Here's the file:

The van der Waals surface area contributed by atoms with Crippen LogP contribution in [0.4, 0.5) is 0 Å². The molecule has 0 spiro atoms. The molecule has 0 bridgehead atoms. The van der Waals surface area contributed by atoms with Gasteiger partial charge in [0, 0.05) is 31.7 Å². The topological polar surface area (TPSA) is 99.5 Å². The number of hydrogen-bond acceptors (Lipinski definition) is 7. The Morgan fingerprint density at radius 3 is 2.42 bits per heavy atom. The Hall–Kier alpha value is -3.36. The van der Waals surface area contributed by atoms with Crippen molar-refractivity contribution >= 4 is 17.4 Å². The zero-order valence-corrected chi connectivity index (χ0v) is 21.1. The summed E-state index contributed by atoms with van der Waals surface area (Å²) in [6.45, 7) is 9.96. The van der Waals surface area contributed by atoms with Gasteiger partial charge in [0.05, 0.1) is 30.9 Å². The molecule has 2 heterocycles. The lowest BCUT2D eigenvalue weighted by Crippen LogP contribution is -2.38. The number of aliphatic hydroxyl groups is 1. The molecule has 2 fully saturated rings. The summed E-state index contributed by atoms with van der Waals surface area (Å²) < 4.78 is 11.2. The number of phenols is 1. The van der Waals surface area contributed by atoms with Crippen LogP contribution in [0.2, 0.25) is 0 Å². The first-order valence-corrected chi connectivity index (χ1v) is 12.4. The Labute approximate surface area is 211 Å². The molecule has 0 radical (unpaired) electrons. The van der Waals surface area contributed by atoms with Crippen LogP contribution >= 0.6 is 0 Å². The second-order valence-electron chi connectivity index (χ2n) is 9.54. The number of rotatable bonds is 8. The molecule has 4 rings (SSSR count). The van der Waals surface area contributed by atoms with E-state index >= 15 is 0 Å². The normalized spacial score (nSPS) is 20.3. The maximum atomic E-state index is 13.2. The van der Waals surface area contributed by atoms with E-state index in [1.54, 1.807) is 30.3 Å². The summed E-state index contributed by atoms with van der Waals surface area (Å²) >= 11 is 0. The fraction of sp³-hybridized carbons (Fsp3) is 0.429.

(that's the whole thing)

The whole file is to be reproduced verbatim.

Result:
The van der Waals surface area contributed by atoms with Crippen LogP contribution in [0.4, 0.5) is 0 Å². The molecule has 0 spiro atoms. The molecule has 0 bridgehead atoms. The van der Waals surface area contributed by atoms with Gasteiger partial charge in [0, 0.05) is 31.7 Å². The topological polar surface area (TPSA) is 99.5 Å². The number of hydrogen-bond acceptors (Lipinski definition) is 7. The Morgan fingerprint density at radius 3 is 2.42 bits per heavy atom. The Hall–Kier alpha value is -3.36. The van der Waals surface area contributed by atoms with Crippen molar-refractivity contribution >= 4 is 17.4 Å². The zero-order valence-corrected chi connectivity index (χ0v) is 21.1. The summed E-state index contributed by atoms with van der Waals surface area (Å²) in [6.45, 7) is 9.96. The van der Waals surface area contributed by atoms with Gasteiger partial charge in [0.05, 0.1) is 30.9 Å². The molecule has 2 heterocycles. The lowest BCUT2D eigenvalue weighted by Crippen LogP contribution is -2.38. The number of aliphatic hydroxyl groups is 1. The molecule has 2 fully saturated rings. The summed E-state index contributed by atoms with van der Waals surface area (Å²) < 4.78 is 11.2. The number of phenols is 1. The van der Waals surface area contributed by atoms with Crippen LogP contribution in [0.2, 0.25) is 0 Å². The first-order valence-corrected chi connectivity index (χ1v) is 12.4. The Labute approximate surface area is 211 Å². The molecule has 0 radical (unpaired) electrons. The van der Waals surface area contributed by atoms with Crippen LogP contribution >= 0.6 is 0 Å². The second-order valence-electron chi connectivity index (χ2n) is 9.54. The number of rotatable bonds is 8. The molecule has 4 rings (SSSR count). The van der Waals surface area contributed by atoms with E-state index >= 15 is 0 Å². The normalized spacial score (nSPS) is 20.3. The maximum atomic E-state index is 13.2. The van der Waals surface area contributed by atoms with E-state index in [1.54, 1.807) is 30.3 Å². The summed E-state index contributed by atoms with van der Waals surface area (Å²) >= 11 is 0. The fraction of sp³-hybridized carbons (Fsp3) is 0.429.